Friction caused by dry Martian dust particles making contact with each other may produce electrical discharge at the surface and in the planet's atmosphere, according to University of Oregon researchers.
However, such sparks are likely to be small and pose little danger to future robotic or human missions to the red planet, they report in a paper published online and scheduled to appear in the March 15 print issue of the journal Icarus.
Viking landers in the 1970s and orbiters since then detected silts, clays, wind-blown bedforms and dust devils on Mars, raising questions about potential electrical activity.
Scientists have sought to determine experimentally if large electrical storms and lightning were possible and whether static electricity generated by particles of the planet's mostly basaltic rock striking vehicles or, eventually, visiting humans in protective gear would pose hazards.
Using volcanic ash as a stand-in for Martian dust, researchers in the lab of UO volcanologist Josef Dufek found that electrical discharges in Martian dust devils and storms are indeed possible.
However, the discharges would likely be small given weak electrical fields, close to 20 thousand volts per meter, supported by the Martian atmosphere.
Earth's atmosphere, by comparison, can withstand electrical fields reaching 3 megavolts per meter, producing spectacular thunderous lightning storms common and sometimes deadly in the southeast United States, said Joshua Méndez Harper, a research engineer in the Oregon Center for Volcanology in the Department of Earth Sciences.
"Our experiments, and those of others before us, suggest that on Mars it is easy to get sparks when you agitate sand or dust," Méndez Harper said. "However, it may be difficult, even in large dust storms or within dust devils, to get very large discharges or conventional lightning because the Martian atmosphere is bad at storing charge."
Such anticipated triboelectric or frictional processes are experienced often on Earth by way of socks sliding across carpeting and then touching a doorknob or sticking a balloon on a window after rubbing it on human hair.
Martian dust devils, he said, may appear to sparkle, crackle or faintly glow as they roll across Mars' desiccated landscape but with discharges probably so small that they may not be visible except through detection of their radio waves.
Previous experiments to determine if spark discharges could occur were inconclusive because particles were swirled in a way that put them in contact with the walls of the testing enclosures. Some experiments used particles of materials not found on Mars. These contacts may have led to charging not characteristic of a Martian dust storm.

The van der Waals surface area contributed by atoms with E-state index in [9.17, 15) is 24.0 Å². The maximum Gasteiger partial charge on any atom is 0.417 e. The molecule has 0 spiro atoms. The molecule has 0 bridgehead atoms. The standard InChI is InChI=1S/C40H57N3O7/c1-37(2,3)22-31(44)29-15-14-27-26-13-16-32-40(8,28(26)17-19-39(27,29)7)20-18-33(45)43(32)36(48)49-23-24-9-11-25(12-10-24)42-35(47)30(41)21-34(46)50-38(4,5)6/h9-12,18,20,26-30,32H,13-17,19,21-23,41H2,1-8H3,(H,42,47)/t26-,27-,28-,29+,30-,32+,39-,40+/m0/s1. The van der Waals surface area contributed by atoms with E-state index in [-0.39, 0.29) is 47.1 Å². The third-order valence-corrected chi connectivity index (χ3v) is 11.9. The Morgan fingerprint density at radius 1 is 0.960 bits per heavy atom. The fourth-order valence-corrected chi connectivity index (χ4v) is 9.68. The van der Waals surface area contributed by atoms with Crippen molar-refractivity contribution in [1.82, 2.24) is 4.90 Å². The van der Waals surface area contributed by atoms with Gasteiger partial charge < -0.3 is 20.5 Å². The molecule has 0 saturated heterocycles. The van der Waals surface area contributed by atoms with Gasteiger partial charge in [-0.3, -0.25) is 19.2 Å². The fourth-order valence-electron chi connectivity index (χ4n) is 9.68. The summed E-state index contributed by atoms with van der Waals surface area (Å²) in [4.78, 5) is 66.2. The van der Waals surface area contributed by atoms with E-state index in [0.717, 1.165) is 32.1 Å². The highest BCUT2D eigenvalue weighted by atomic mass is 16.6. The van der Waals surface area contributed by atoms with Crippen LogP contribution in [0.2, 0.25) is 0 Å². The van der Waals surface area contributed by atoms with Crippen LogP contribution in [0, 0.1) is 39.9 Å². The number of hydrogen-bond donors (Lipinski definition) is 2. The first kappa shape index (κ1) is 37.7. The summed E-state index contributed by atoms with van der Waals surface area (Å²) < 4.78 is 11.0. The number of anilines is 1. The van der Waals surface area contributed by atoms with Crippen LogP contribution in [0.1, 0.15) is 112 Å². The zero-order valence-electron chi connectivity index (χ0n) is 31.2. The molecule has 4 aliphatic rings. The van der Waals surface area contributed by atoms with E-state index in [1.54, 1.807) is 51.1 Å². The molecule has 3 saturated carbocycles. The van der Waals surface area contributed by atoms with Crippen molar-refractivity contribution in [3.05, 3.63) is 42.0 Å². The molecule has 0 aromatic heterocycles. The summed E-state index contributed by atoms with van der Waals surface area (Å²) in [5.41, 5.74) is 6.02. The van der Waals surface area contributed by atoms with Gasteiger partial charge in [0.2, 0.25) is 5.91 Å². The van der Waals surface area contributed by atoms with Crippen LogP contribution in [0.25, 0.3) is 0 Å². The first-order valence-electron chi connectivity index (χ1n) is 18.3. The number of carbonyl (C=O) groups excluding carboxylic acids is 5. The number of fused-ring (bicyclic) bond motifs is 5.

"We set out to determine whether the sparks observed in previous works were representative of Mars or merely experimental artifacts," Méndez Harper said.
At the UO, Méndez Harper, Dufek and George McDonald, a postdoctoral researcher at Rutgers University, got around the wall-exposure limitation using a vertical glass tube comparable in size to a water bottle measuring some 4 inches in diameter and 8 inches in length.
They created triboelectric charging by colliding particles of basaltic ash from Mexico's Xitle volcanic eruption about 2,000 years ago.
Collisions in the sealed tubes occurred at frictional velocities expected to occur during a light Martian breeze, without the particles touching the outer walls and in a pressurized, atmospheric pressure of 8 millibars of carbon dioxide, similar to that found on the Martin surface.
The Mexican basalt used in the project is similar to Martian basalt, as detected by rovers in the Pathfinder and Mars Exploration Rover missions and the dust analogs developed by NASA's Jet Propulsion Laboratory.
As a comparison, the research team conducted experiments in which the particles were allowed to make contact with surfaces foreign to anticipated conditions on Mars. Sparks occurred in both sets of experiments, but the addition of an artificial wall changed the polarity of the discharges.
"We were interested in pursuing this work because of the number of new missions to Mars and the potential of constraining observations," said Dufek, a professor in the Department of Earth Sciences and director of the Oregon Center for Volcanology. "Quantifying charging and discharging behavior has a bearing on the transport of dust in the atmosphere and has long been studied in relation to modulating chemical reactions, including synthesizing organic compounds."
NASA's Mars mission that landed Feb. 18 includes the Perseverance rover and Ingenuity robotic helicopter.
The low energy of discharge on Mars as indicated by the new experiments means these effects are unlikely to impact mechanical operations, Dufek said.
Nevertheless, Jezero crater, the landing site for Perseverance, seems to regularly experience dust storms in the autumn and winter. That, McDonald said, may provide opportunities for rudimentary observations of electrostatic phenomena.
One of the objectives of the Perseverance mission is to assess past environmental conditions. Evidence for a more substantial atmosphere in the past would have a bearing on the planet's electrical environment and how it has changed over time.
"The big takeaway from this study is that Mars may be an electrically active place, although in ways quite different than the Earth," Dufek said. "The fact that analog Mars dust readily charges up to the point of discharge even when grains did not rub against other surfaces suggests that future colonists may find a world modified by static electricity in subtle ways."
The National Science Foundation funded the research through a grant to Dufek. Méndez Harper was supported by a Blue Waters Graduate Fellowship.